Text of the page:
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Calcium Product 98G

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Interaction of zinc and calcium

Zinc is an extremely important micronutrient that has many roles in plant health and deficiencies are widespread, even if unknown to the grower. Recommendations for zinc levels in soils are dependent on crop, soil type, pH and other nutrient status and can range depending on which institution is offering the recommendation. Generally speaking, below 1ppm on your soil test indicates that you should apply some type of zinc fertilizer. However, growers should pay attention to their soil tests and site-specific factors, because while 1ppm of zinc in one soil type may be sufficient, 4ppm in another soil with zinc antagonists may be a better target. Deficiency symptoms are generally seen in new growth, early in the life cycle of the plant and result in stunted growth, shortened, sometimes split internodes and discoloration of new leaves—the color of which can vary depending on plant species. Internally, zinc deficiency can result in…
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More sulfur updates...

While reading the 2012 Annual Farm Progress Reports from Iowa State University's Northern Research Farm in Kanawha, IA, we discovered another trial investigating sulfur fertilization via gypsum on corn. The impetus for the study was the same as the Iowa Soybean Association's; sulfur deficiencies are becoming widespread in both corn and alfalfa in Iowa and many other midwestern states. The experiment was performed by Dr. John Sawyer and David Rueber of Iowa State University. Four rates of sulfur (5, 10, 20, 40 lbs/A) were applied to two different soils—one with low organic matter and a slope, and one with higher OM and less slope—as was a non-treated control (no sulfur) to compare differences throughout 2011 and 2012. These rates were applied to corn in 2011 and soybeans in 2012. The 2011 plots were planted to corn after soybean in 2011 and planted to corn again in 2012 to test residual…
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Crop Nutrient Deficiency App

Hard to believe its been almost 2 years since we first did a blog on Smart phones apps for farmers. We have another addition: The Crop Nutrient Deficiency Photo Library for iPhone and iPad by IPNI. This app is a comprehensive collection of crop nutrient deficiency photos. A range of nutrient deficiency examples are provided for 14 prominent crops. Text and diagrammatic descriptions are also provided. While we think this app is great and can help you diagnose a problem, we highly suggest soil testing and making sure you are fertilizing for the most deficient nutrients. Did you know that some nutrients can take up to two weeks before a visible deficiency occurs? It can take another two weeks to correct the deficiency. That whole time you are losing yield you can never recover. Even worse you can have nutrient deficiency that are not severe enough to show visual signs.…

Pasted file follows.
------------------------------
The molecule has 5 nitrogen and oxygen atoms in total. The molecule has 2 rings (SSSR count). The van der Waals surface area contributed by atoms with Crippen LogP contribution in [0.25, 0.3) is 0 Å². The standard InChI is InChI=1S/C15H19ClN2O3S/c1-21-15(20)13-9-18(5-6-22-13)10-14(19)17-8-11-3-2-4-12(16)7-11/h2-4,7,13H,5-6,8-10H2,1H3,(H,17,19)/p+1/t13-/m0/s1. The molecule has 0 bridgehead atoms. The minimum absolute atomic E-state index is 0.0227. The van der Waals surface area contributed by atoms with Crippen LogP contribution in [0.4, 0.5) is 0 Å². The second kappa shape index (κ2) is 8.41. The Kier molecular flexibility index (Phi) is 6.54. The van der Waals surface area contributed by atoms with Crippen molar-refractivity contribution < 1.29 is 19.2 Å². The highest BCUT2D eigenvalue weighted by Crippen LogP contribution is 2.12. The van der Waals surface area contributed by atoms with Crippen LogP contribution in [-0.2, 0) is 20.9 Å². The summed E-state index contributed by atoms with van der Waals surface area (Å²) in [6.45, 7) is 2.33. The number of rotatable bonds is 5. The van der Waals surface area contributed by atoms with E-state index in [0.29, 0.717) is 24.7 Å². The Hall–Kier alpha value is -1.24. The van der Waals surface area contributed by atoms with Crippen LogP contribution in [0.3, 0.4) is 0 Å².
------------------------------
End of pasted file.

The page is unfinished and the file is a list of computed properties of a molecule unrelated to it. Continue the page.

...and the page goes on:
Read more...

Crop Nutrient Deficiency App

Hard to believe its been almost 2 years since we first did a blog on Smart phones apps for farmers. We have another addition: The Crop Nutrient Deficiency Photo Library for iPhone and iPad by IPNI. This app is a comprehensive collection of crop nutrient deficiency photos. A range of nutrient deficiency examples are provided for 14 prominent crops. Text and diagrammatic descriptions are also provided. While we think this app is great and can help you diagnose a problem, we highly suggest soil testing and making sure you are fertilizing for the most deficient nutrients. Did you know that some nutrients can take up to two weeks before a visible deficiency occurs? It can take another two weeks to correct the deficiency. That whole time you are losing yield you can never recover. Even worse you can have nutrient deficiency that are not severe enough to show visual signs.…
Read more...

More sulfur updates...

While reading the 2012 Annual Farm Progress Reports from Iowa State University’s Northern Research Farm in Kanawha, IA, we discovered another trial investigating sulfur fertilization via gypsum on corn. The impetus for the study was the same as the Iowa Soybean Association’s; sulfur deficiencies are becoming widespread in both corn and alfalfa in Iowa and many other midwestern states. The experiment was performed by Dr. John Sawyer and David Rueber of Iowa State University. Four rates of sulfur (5, 10, 20, 40 lbs/A) were applied to two different soils—one with low organic matter and a slope, and one with higher OM and less slope—as was a non-treated control (no sulfur) to compare differences throughout 2011 and 2012. These rates were applied to corn in 2011 and soybeans in 2012. The 2011 plots were planted to corn after soybean in 2011 and planted to corn again in 2012 to test residual…
Read more...
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